For many years now I have been asking my students to reflect on their learning process. This has come in many different ways, but after a lot of research and trial and error, I use these four questions. I ask my students to complete these simple self reflective questions at the end of each assignment or assessment. These simple questions often reveal more to me than the content of the actual assignment! They can be used with any type of assessment work that you do, or after a unit of work or lesson, for practical lessons/tasks or theory ones, the possibilities for use are endless.


So why? Why ask questions? Why reflect? Why Evaluate? Why? Well it is quite simple, these questions are designed to get students thinking about the process of learning, what was easy, what was hard, what they would change and what they actually learned. These questions are so simple, yet so powerful. As we know, we often learn more from our mistakes than from our successes, and these questions are just a little reminder to students to think about what it actually is they are learning in class.

You can download a FREE PDF printable with the questions here.


The Four Questions are:

  1. What did you find easy in this task?
  2. What did you find difficult in this task?
  3. If you could change something what would it be and why?
  4. What did you learn while completing this task?






Last week, I was completing a 12 Bar Blues small group Performance task with my Year 7 classes. We had finished the performances and recorded each of them to watch back later. During this task I swapped up group members and asked them to perform together in different combinations—just as a little experiment. The idea was to see who actually knew their own part and could perform it no matter who was in the ensemble. At the end of the lesson we had all packed up the equipment and we had about 5 minutes before the lesson ended. So I asked them a couple of questions. One questions was—what did you learn from performing together in the 12 Bar Blues? Their responses were priceless! I was expecting the usual “we learned to play a song” or “ I learned how to play the guitar/keyboard/drums/bass”. But no, the responses were exactly where I was going to lead them, but they didn’t need prompting!!! They quickly told me they learned about working with other people, they learned how to solve problems together, they learned that they had ability to do the task, they learned “confidence” (their words) and they learned that if they didn’t play in time together it sounded really bad—that they needed to listen to each other and work together to get it sounding “good”. It was one of those moments when I was proud to be a teacher 🙂 I was really pleased to see that my little Year 7 students could see the big picture, and that they realised that the skills we used in this simple little performance task could be used in their lives outside of class.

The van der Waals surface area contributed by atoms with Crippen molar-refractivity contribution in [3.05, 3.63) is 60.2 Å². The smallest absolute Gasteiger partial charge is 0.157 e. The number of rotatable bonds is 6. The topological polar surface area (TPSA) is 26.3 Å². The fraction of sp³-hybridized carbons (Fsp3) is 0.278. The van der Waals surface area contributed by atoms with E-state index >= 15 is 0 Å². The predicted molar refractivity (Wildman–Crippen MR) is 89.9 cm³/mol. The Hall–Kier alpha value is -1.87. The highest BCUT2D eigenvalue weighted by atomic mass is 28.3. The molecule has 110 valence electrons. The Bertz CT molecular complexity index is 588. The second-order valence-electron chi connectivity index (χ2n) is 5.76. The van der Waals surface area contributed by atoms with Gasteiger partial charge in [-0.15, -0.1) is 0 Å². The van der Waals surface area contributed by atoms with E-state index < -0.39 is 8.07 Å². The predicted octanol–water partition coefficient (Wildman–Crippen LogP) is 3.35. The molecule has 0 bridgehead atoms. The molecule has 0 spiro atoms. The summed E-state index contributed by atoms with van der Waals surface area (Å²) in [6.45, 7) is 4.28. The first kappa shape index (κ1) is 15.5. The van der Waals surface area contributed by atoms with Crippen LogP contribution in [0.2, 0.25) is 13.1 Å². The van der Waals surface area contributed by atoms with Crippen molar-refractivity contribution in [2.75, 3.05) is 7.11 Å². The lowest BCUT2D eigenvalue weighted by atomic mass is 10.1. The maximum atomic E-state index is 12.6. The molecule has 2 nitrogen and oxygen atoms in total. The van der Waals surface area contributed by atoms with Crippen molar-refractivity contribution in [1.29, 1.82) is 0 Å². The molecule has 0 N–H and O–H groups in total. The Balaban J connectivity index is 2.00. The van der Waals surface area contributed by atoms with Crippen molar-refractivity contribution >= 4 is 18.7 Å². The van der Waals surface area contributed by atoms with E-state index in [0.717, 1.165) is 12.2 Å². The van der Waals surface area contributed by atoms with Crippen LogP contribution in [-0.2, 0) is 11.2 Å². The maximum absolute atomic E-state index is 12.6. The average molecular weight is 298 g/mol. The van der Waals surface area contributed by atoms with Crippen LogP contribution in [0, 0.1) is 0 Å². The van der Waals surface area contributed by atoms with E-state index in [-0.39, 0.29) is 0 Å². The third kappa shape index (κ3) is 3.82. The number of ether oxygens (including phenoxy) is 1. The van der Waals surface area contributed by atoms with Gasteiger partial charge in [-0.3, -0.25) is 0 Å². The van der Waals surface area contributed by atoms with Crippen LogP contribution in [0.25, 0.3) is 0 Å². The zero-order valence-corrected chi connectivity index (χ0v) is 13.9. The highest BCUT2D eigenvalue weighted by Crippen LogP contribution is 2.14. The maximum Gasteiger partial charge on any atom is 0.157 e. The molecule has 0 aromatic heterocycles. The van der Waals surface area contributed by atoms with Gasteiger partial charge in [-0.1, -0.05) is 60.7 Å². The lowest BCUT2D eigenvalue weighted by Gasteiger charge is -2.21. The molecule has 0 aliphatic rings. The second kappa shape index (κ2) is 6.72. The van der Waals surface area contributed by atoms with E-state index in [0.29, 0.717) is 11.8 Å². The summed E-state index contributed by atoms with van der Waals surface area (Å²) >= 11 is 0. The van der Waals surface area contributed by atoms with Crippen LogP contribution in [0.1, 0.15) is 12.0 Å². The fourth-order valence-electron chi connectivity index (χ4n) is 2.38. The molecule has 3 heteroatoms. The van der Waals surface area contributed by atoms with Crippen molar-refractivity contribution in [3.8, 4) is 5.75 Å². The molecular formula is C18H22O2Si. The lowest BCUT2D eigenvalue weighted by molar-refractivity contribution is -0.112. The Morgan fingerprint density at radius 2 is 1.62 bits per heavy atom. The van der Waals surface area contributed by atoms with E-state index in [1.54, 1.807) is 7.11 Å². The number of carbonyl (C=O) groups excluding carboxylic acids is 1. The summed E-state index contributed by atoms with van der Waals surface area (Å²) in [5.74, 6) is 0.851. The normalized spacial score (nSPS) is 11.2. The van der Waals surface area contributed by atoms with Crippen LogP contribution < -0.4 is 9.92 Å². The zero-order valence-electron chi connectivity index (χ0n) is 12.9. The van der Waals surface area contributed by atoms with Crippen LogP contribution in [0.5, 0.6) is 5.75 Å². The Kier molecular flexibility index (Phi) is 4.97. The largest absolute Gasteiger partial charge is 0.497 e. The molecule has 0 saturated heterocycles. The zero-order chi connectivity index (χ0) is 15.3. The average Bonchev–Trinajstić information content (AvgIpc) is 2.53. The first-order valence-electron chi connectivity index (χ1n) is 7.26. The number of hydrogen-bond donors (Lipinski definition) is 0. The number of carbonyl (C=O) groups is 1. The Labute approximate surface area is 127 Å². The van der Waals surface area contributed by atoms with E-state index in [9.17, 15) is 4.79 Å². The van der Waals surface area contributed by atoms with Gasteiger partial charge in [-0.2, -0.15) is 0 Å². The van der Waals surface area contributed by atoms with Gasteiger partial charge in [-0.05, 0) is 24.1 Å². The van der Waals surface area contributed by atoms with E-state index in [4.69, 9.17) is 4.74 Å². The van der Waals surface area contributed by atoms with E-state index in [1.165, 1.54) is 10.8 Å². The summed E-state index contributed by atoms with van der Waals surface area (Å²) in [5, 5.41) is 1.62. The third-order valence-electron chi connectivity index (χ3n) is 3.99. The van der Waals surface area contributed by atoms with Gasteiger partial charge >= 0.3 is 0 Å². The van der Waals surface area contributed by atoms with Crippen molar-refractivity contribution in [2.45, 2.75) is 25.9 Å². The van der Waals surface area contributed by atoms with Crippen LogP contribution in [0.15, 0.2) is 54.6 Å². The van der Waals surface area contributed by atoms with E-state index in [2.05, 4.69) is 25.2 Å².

I use these simple four questions with every single assignment that my students complete, from Years 7-12, and I love that the questions can prompt such great reflection and evaluation from their own learning.

You can download the questions in a PDF by clicking on the link below.


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Until next time

Happy Teaching

Julia from Jooya


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